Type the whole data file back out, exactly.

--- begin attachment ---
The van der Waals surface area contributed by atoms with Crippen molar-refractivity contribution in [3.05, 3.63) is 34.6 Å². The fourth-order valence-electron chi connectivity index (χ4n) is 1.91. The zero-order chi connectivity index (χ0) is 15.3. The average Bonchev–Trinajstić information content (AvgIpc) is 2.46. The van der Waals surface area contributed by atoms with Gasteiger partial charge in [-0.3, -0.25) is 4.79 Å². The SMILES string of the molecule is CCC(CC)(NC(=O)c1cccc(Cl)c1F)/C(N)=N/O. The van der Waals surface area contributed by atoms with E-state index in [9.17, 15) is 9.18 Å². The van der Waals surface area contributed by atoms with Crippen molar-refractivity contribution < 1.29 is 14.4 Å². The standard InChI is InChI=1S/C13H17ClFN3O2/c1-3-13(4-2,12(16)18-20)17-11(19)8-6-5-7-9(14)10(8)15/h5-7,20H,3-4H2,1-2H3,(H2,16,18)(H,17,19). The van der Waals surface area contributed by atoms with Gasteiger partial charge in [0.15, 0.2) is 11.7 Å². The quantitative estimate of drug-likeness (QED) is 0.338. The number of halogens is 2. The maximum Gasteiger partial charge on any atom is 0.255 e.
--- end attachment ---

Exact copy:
The van der Waals surface area contributed by atoms with Crippen molar-refractivity contribution in [3.05, 3.63) is 34.6 Å². The fourth-order valence-electron chi connectivity index (χ4n) is 1.91. The zero-order chi connectivity index (χ0) is 15.3. The average Bonchev–Trinajstić information content (AvgIpc) is 2.46. The van der Waals surface area contributed by atoms with Gasteiger partial charge in [-0.3, -0.25) is 4.79 Å². The SMILES string of the molecule is CCC(CC)(NC(=O)c1cccc(Cl)c1F)/C(N)=N/O. The van der Waals surface area contributed by atoms with E-state index in [9.17, 15) is 9.18 Å². The van der Waals surface area contributed by atoms with Crippen molar-refractivity contribution < 1.29 is 14.4 Å². The standard InChI is InChI=1S/C13H17ClFN3O2/c1-3-13(4-2,12(16)18-20)17-11(19)8-6-5-7-9(14)10(8)15/h5-7,20H,3-4H2,1-2H3,(H2,16,18)(H,17,19). The van der Waals surface area contributed by atoms with Gasteiger partial charge in [0.15, 0.2) is 11.7 Å². The quantitative estimate of drug-likeness (QED) is 0.338. The number of halogens is 2. The maximum Gasteiger partial charge on any atom is 0.255 e.